Oh, The Places You’ll Go With Stop Motion Animation

Robots made of broken toy parts, stop-motion animation, and a great song to tie it all together were not on our bingo card for 2023, but the results are perfect. [Mootroidxproductions] recently released the official music video for I Fight Dragons 2019 song “Oh the Places You’ll Go”.

The song was written by lead vocalist [Brian Mazzaferri] with inspiration from the classic Dr. Seuss book. [Brian] wrote it for his newborn daughter, and we’re pretty sure it will hit any parent right in the feels.

[Mootroidxproductions] isn’t a parent themselves, but they expanded on the theme to create a video about sacrificing oneself to save a loved one. With a self deprecating wit, they take us through the process of turning broken Bionicle parts, bits of Gundam, Lego, and, armature wire to make the two robots in the film. He also explains how he converted garbage into sets, greebles, and lighting effects.

The robots had to be designed so that they could fulfill their roles in the film. From the size of their hands down to their individual walking gaits, he thought of everything. His encyclopedic knowledge of Bionicle parts is also on full display as he explains the origin of the major parts used to build “Little Blue” and “Sherman”

Click through the break for both the main video and the behind-the-scenes production.

I Fight Dragons themselves have a strong chiptune influence. Many of their songs make use of the NES, SNES, and GameBoy sound engines.  They even used retro controllers, a power glove, and a power pad in some of their earlier works. We’re saddened to hear the band has gone on an indefinite hiatus. We just hope they’ll be back someday to make more great music — hopefully with [Mootroidxproductions] animating the videos.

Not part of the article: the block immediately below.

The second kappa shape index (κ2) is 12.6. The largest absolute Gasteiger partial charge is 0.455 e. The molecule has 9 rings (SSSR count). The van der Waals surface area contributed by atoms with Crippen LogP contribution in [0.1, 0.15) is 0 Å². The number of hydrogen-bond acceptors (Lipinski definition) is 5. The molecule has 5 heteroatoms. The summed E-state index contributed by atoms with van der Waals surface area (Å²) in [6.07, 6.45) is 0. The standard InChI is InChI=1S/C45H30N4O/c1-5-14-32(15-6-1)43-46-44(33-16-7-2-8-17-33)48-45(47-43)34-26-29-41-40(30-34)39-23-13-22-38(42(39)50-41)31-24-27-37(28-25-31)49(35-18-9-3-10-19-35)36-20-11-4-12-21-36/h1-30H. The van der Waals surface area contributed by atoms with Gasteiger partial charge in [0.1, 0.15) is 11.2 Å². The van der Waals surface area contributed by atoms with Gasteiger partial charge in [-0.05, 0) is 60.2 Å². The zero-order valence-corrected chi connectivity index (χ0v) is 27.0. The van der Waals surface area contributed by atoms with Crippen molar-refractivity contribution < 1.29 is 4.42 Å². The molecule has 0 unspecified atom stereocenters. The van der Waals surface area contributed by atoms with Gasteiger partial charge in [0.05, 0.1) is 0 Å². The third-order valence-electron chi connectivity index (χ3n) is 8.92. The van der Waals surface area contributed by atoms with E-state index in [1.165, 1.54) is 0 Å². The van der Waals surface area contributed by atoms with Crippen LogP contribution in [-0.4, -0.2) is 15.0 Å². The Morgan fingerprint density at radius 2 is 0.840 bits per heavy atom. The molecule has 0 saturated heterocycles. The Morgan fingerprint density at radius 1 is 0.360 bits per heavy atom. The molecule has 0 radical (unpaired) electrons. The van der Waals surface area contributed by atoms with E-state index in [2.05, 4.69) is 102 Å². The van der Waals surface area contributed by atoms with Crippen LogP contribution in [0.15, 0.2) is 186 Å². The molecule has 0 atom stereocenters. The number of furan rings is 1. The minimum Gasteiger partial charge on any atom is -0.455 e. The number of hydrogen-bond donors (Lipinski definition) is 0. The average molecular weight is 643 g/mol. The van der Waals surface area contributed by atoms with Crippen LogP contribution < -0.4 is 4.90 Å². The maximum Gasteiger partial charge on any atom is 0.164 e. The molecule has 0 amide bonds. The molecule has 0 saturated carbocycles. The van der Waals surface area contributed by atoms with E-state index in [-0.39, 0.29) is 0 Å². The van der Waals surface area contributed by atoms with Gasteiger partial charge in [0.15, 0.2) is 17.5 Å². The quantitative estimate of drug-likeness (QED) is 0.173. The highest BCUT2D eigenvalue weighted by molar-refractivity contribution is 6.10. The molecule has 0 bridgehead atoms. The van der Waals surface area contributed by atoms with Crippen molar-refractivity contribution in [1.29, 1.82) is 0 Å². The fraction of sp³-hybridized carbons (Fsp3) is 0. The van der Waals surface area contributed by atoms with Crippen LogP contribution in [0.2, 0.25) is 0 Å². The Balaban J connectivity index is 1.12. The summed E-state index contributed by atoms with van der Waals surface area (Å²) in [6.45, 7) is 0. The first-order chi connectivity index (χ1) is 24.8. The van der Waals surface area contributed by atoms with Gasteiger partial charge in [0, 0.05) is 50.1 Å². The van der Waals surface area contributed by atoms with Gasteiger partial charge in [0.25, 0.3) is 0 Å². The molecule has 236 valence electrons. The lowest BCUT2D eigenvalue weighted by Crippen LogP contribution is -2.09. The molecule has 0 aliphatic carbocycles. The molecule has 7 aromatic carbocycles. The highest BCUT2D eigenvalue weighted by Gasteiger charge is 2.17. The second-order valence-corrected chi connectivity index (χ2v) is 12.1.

5 thoughts on “Oh, The Places You’ll Go With Stop Motion Animation

  1. This animation of Lego Bionicle parts is a popular thing. For example see 810NICLE Day.[1] For example, at [2] is the YouTube video for 810NICLE Day 2023 – Day 1. However, I don’t think the 810NICLE Day videos are made by traditional stop-animation using physical parts and pieces, to me it looks like maybe the parts are digital renditions – maybe? Given the historical on and off again availability of physical Bionicle products from Lego [3], perhaps moving to all-digital rendering of Bionicle-like parts is a good thing (the key thing is “Bionicle-like” parts).

    1. 810NICLE Day – Homepage


    2. 810NICLE Day 2023 – Day 1 – Video


    3. Bionicle


  2. Reminder to watch the film Mad God which recently came out. Okay, it was a couple years ago, but that’s nothing compared to the more than thirty years the guy spent doing stop-motion animation

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